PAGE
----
Deep learning and AI technologies are revolutionizing the world, whether it’s through self-driving cars, drones, virtual assistants, more accurate medical diagnosis, or automatic lead generation. As a result, AI is drastically altering the ways in which business is conducted. In the 90’s and 2000s, the web revolutionized businesses by offering them ability to improve customer value by an order of magnitude. Take Amazon for example which created a website for selling books which was brick and mortar until then, then later transformed the retail industry and the computing industry. Another example is how Mobile revolutionized businesses just under a decade ago. Take Uber for example which leveraged mobile to disrupt the taxi-cab industry. Similar to those transformations, AI has the potential to transform any business today. The business value of applying AI to something results in increased revenue (faster time to market) and reduced costs. Driving + AI = autonomous driving. Manufacturing + AI = smart manufacturing. Retail + AI = personalized retail. Personal assistant (be it office or home) + AI = smart personal assistant. Health care + AI = smart and affordable health care, the list goes on and on...In future posts, I will discuss application and use of AI, industry by industry. Just to throw some metrics ... According to the research firm Tractica, AI software will generate $36.8 billion revenue by 2020. According to Goldman Sachs, AI will have a +51-154bps impact on US productivity growth by 2025.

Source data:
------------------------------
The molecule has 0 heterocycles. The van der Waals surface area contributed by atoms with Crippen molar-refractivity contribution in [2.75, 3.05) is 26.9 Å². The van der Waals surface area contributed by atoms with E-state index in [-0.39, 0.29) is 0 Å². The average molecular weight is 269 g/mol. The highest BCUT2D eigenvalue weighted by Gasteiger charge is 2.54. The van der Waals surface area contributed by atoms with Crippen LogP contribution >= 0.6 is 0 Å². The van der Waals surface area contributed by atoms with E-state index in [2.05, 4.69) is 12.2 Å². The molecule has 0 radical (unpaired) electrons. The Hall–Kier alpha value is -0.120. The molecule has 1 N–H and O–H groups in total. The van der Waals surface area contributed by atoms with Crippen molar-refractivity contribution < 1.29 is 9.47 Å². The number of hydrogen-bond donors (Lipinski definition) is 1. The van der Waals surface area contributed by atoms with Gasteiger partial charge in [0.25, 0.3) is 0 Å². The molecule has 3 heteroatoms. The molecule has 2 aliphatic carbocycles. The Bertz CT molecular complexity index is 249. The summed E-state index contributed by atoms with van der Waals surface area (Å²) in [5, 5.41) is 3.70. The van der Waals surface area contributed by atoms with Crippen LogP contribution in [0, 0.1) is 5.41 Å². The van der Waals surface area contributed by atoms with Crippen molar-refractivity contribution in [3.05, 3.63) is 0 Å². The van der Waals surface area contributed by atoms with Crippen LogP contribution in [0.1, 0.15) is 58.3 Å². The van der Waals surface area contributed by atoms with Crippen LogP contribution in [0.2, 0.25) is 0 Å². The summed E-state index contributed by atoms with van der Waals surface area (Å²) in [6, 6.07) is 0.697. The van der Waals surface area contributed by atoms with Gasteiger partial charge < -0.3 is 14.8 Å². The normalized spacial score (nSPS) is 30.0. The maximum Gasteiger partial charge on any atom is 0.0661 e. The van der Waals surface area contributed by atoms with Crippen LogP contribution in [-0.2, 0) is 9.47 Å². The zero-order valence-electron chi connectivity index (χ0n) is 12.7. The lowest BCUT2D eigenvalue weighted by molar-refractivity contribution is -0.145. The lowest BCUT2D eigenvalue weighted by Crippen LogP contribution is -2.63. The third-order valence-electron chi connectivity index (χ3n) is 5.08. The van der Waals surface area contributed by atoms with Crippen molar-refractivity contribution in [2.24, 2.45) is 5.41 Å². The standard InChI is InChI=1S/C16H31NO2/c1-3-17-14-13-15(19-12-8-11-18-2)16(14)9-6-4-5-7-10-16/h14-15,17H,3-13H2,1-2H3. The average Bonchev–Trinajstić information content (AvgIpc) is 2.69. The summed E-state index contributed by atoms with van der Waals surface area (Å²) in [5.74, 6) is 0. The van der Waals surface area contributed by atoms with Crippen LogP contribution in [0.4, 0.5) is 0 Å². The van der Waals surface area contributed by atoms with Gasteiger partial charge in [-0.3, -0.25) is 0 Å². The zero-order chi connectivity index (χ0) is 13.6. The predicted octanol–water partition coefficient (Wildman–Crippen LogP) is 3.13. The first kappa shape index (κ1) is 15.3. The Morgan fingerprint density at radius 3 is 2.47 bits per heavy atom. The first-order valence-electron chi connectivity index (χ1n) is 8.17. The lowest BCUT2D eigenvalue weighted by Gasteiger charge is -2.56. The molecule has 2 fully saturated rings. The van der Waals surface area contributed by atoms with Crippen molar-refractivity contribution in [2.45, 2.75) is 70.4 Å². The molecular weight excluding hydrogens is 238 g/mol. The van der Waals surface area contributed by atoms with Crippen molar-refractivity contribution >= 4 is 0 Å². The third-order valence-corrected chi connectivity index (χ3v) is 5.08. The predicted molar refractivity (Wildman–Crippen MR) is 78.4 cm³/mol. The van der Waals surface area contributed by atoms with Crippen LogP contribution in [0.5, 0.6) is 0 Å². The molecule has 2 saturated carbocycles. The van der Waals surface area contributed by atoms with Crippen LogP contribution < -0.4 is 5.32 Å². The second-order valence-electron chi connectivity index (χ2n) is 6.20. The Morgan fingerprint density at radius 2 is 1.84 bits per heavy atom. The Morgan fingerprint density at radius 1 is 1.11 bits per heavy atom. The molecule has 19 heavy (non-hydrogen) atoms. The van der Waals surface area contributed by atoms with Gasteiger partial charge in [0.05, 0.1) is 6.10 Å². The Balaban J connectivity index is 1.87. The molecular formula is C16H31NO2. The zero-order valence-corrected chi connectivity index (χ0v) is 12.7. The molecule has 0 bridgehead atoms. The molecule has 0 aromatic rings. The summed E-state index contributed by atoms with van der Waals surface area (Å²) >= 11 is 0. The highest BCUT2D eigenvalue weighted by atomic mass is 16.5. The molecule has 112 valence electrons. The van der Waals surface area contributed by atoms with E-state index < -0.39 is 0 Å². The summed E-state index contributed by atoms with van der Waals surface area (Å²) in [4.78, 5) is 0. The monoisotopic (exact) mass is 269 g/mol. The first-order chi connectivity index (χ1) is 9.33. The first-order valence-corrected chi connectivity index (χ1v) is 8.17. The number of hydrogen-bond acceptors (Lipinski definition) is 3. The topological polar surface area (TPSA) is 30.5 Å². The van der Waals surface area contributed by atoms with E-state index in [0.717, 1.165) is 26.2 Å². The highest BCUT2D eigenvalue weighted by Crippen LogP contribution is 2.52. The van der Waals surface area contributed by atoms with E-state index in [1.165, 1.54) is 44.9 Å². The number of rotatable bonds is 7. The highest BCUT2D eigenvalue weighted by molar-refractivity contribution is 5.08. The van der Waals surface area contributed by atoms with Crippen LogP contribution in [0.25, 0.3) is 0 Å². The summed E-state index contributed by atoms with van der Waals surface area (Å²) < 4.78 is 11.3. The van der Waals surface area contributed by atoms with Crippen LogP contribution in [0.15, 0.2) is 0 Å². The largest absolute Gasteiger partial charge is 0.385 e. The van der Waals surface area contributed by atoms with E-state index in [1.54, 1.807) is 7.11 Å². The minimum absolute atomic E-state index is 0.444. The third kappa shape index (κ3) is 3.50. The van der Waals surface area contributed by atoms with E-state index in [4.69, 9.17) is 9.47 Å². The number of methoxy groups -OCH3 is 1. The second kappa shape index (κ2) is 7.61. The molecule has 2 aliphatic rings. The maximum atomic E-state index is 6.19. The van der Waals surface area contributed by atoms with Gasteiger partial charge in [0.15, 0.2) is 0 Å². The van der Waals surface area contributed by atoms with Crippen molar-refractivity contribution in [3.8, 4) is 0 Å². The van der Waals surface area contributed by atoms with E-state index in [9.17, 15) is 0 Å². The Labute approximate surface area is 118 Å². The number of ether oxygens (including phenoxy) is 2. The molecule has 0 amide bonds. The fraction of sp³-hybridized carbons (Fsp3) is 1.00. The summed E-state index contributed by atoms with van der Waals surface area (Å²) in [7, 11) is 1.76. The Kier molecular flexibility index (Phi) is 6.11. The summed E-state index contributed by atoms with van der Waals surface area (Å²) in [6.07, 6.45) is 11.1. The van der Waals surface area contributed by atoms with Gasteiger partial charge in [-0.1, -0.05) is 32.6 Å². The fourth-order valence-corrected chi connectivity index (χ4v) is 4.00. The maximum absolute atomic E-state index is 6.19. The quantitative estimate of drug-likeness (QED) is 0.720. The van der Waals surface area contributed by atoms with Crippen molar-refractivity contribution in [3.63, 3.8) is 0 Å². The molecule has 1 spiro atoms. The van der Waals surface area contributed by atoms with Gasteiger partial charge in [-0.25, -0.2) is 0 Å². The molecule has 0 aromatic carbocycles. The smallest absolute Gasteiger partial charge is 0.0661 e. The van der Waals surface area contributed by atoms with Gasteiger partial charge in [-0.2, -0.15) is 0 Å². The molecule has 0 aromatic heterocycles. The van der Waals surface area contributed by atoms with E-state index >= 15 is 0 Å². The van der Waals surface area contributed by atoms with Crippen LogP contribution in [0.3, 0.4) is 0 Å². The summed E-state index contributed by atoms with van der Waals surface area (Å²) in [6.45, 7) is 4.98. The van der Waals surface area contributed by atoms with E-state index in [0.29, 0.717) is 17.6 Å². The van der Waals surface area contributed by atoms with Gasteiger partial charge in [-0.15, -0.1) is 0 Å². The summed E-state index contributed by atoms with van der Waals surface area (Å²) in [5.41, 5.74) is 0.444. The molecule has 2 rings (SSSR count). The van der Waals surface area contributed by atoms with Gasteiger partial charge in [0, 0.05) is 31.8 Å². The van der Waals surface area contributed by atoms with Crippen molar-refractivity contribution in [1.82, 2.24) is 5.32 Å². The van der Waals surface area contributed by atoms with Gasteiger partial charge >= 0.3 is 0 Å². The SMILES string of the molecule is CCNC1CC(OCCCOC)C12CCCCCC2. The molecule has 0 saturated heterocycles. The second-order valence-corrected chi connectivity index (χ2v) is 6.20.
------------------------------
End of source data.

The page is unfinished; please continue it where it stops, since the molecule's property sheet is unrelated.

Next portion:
Deep learning is a subset of AI, essentially one way of achieving AI which has become popular in the recent years. Deep learning is a relatively new term and the name originates because it refers to employing deep neural network which is a particular type of machine learning algorithm. Deep learning is the closest we have gotten to mimic how the human brain learns and commercialize it. Prior to deep learning, AI was usually done through rule based automation (IF THIS, THEN THAT). Technically, if you read wikipedia, you will find machine learning can be classified into supervised learning (computer is presented with example inputs and their desired outputs, and the goal is to learn a general rule that maps inputs to outputs) and unsupervised learning (computer is just presented with data, no labels are given to the learning algorithm, leaving it on its own to find structure in its input). The concept of neural networks has been there since the 1960s, but speed of training and amount of data it can intake has been the achilles heel for its widespread adoption. It was not until 2012, when Alex Krizhevsky (Geoffrey Hinton’s student) at University of Toronto was able to demonstrate leveraging NVidia GPUs to train neural networks really fast, that neural networks really started taking off. Ofcourse, the growth and availability of massive amounts of data now (compared to a few decades ago) also played a big role there.